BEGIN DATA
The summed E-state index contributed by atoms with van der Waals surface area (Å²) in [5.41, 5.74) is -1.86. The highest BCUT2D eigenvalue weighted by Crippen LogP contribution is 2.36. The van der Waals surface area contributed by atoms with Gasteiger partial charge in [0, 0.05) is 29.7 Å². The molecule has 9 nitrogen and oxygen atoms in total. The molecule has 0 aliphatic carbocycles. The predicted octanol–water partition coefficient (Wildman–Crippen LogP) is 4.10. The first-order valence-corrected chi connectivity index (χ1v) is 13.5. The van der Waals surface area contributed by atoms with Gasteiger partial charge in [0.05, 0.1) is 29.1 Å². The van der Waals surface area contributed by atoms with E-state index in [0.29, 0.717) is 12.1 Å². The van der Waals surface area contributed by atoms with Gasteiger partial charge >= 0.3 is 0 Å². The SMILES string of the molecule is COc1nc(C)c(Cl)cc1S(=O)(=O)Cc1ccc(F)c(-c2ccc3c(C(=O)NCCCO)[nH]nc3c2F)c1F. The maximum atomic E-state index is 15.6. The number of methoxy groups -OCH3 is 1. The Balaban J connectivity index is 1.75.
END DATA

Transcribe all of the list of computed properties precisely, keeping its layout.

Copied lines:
The summed E-state index contributed by atoms with van der Waals surface area (Å²) in [5.41, 5.74) is -1.86. The highest BCUT2D eigenvalue weighted by Crippen LogP contribution is 2.36. The van der Waals surface area contributed by atoms with Gasteiger partial charge in [0, 0.05) is 29.7 Å². The molecule has 9 nitrogen and oxygen atoms in total. The molecule has 0 aliphatic carbocycles. The predicted octanol–water partition coefficient (Wildman–Crippen LogP) is 4.10. The first-order valence-corrected chi connectivity index (χ1v) is 13.5. The van der Waals surface area contributed by atoms with Gasteiger partial charge in [0.05, 0.1) is 29.1 Å². The van der Waals surface area contributed by atoms with E-state index in [0.29, 0.717) is 12.1 Å². The van der Waals surface area contributed by atoms with Gasteiger partial charge >= 0.3 is 0 Å². The SMILES string of the molecule is COc1nc(C)c(Cl)cc1S(=O)(=O)Cc1ccc(F)c(-c2ccc3c(C(=O)NCCCO)[nH]nc3c2F)c1F. The maximum atomic E-state index is 15.6. The number of methoxy groups -OCH3 is 1. The Balaban J connectivity index is 1.75.